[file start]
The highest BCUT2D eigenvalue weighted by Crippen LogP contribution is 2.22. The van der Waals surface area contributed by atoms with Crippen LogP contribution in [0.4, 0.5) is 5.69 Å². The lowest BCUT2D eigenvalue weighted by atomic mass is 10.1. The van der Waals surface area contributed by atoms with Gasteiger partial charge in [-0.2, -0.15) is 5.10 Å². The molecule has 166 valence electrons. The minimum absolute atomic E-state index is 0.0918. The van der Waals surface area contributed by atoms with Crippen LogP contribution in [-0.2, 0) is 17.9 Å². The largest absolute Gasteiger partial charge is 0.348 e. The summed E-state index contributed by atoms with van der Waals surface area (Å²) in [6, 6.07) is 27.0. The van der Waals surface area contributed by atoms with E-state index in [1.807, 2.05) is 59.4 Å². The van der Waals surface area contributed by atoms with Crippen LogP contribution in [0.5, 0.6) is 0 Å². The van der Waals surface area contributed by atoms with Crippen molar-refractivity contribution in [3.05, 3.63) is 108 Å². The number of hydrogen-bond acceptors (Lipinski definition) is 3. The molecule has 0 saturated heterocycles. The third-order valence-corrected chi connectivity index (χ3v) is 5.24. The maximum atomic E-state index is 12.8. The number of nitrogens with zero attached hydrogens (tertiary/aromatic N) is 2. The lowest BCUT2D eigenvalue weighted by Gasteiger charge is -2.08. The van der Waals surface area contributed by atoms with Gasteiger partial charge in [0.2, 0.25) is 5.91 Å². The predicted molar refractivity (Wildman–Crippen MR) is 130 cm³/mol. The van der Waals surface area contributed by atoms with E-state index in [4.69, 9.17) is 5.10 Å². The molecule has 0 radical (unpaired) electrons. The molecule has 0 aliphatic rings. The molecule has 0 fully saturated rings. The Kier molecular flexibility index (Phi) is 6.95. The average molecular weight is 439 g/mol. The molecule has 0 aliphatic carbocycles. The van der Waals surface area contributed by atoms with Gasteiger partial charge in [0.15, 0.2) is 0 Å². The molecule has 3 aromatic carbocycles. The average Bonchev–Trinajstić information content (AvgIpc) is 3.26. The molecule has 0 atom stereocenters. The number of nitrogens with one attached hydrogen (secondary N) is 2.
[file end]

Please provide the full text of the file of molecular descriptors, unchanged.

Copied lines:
The highest BCUT2D eigenvalue weighted by Crippen LogP contribution is 2.22. The van der Waals surface area contributed by atoms with Crippen LogP contribution in [0.4, 0.5) is 5.69 Å². The lowest BCUT2D eigenvalue weighted by atomic mass is 10.1. The van der Waals surface area contributed by atoms with Gasteiger partial charge in [-0.2, -0.15) is 5.10 Å². The molecule has 166 valence electrons. The minimum absolute atomic E-state index is 0.0918. The van der Waals surface area contributed by atoms with Crippen LogP contribution in [-0.2, 0) is 17.9 Å². The largest absolute Gasteiger partial charge is 0.348 e. The summed E-state index contributed by atoms with van der Waals surface area (Å²) in [6, 6.07) is 27.0. The van der Waals surface area contributed by atoms with E-state index in [1.807, 2.05) is 59.4 Å². The van der Waals surface area contributed by atoms with Crippen LogP contribution in [0.5, 0.6) is 0 Å². The van der Waals surface area contributed by atoms with Crippen molar-refractivity contribution in [3.05, 3.63) is 108 Å². The number of hydrogen-bond acceptors (Lipinski definition) is 3. The molecule has 0 saturated heterocycles. The third-order valence-corrected chi connectivity index (χ3v) is 5.24. The maximum atomic E-state index is 12.8. The number of nitrogens with zero attached hydrogens (tertiary/aromatic N) is 2. The lowest BCUT2D eigenvalue weighted by Gasteiger charge is -2.08. The van der Waals surface area contributed by atoms with Gasteiger partial charge in [0.2, 0.25) is 5.91 Å². The predicted molar refractivity (Wildman–Crippen MR) is 130 cm³/mol. The van der Waals surface area contributed by atoms with E-state index in [4.69, 9.17) is 5.10 Å². The molecule has 0 radical (unpaired) electrons. The molecule has 0 aliphatic rings. The molecule has 0 fully saturated rings. The Kier molecular flexibility index (Phi) is 6.95. The average molecular weight is 439 g/mol. The molecule has 0 aliphatic carbocycles. The van der Waals surface area contributed by atoms with Gasteiger partial charge in [0.15, 0.2) is 0 Å². The molecule has 3 aromatic carbocycles. The average Bonchev–Trinajstić information content (AvgIpc) is 3.26. The molecule has 0 atom stereocenters. The number of nitrogens with one attached hydrogen (secondary N) is 2.